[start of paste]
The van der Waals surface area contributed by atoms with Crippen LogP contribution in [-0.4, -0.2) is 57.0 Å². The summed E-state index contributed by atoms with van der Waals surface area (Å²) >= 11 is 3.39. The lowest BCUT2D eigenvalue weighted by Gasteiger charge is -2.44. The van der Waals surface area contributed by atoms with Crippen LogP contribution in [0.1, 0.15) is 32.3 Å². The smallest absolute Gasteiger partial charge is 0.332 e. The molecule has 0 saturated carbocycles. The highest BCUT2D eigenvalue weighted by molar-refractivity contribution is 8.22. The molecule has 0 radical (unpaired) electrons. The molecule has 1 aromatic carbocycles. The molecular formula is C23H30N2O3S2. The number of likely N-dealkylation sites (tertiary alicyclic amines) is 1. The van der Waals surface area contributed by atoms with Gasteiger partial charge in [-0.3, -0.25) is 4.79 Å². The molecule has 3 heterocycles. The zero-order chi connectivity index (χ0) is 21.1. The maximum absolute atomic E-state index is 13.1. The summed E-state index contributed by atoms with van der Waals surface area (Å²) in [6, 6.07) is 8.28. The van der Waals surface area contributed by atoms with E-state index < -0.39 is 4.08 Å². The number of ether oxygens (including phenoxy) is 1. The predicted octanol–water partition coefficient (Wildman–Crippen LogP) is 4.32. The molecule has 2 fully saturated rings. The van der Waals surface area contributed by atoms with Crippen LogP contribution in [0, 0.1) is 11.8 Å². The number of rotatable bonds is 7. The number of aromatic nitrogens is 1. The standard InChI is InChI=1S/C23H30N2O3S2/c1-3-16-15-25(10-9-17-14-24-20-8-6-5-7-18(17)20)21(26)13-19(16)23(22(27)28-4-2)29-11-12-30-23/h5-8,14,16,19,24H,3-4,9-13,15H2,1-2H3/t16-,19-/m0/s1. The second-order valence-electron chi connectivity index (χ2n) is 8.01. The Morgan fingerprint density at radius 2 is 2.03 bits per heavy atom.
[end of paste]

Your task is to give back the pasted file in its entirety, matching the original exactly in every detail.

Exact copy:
The van der Waals surface area contributed by atoms with Crippen LogP contribution in [-0.4, -0.2) is 57.0 Å². The summed E-state index contributed by atoms with van der Waals surface area (Å²) >= 11 is 3.39. The lowest BCUT2D eigenvalue weighted by Gasteiger charge is -2.44. The van der Waals surface area contributed by atoms with Crippen LogP contribution in [0.1, 0.15) is 32.3 Å². The smallest absolute Gasteiger partial charge is 0.332 e. The molecule has 0 saturated carbocycles. The highest BCUT2D eigenvalue weighted by molar-refractivity contribution is 8.22. The molecule has 0 radical (unpaired) electrons. The molecule has 1 aromatic carbocycles. The molecular formula is C23H30N2O3S2. The number of likely N-dealkylation sites (tertiary alicyclic amines) is 1. The van der Waals surface area contributed by atoms with Gasteiger partial charge in [-0.3, -0.25) is 4.79 Å². The molecule has 3 heterocycles. The zero-order chi connectivity index (χ0) is 21.1. The maximum absolute atomic E-state index is 13.1. The summed E-state index contributed by atoms with van der Waals surface area (Å²) in [6, 6.07) is 8.28. The van der Waals surface area contributed by atoms with E-state index < -0.39 is 4.08 Å². The number of ether oxygens (including phenoxy) is 1. The predicted octanol–water partition coefficient (Wildman–Crippen LogP) is 4.32. The molecule has 2 fully saturated rings. The van der Waals surface area contributed by atoms with Crippen LogP contribution in [0, 0.1) is 11.8 Å². The number of rotatable bonds is 7. The number of aromatic nitrogens is 1. The standard InChI is InChI=1S/C23H30N2O3S2/c1-3-16-15-25(10-9-17-14-24-20-8-6-5-7-18(17)20)21(26)13-19(16)23(22(27)28-4-2)29-11-12-30-23/h5-8,14,16,19,24H,3-4,9-13,15H2,1-2H3/t16-,19-/m0/s1. The second-order valence-electron chi connectivity index (χ2n) is 8.01. The Morgan fingerprint density at radius 2 is 2.03 bits per heavy atom.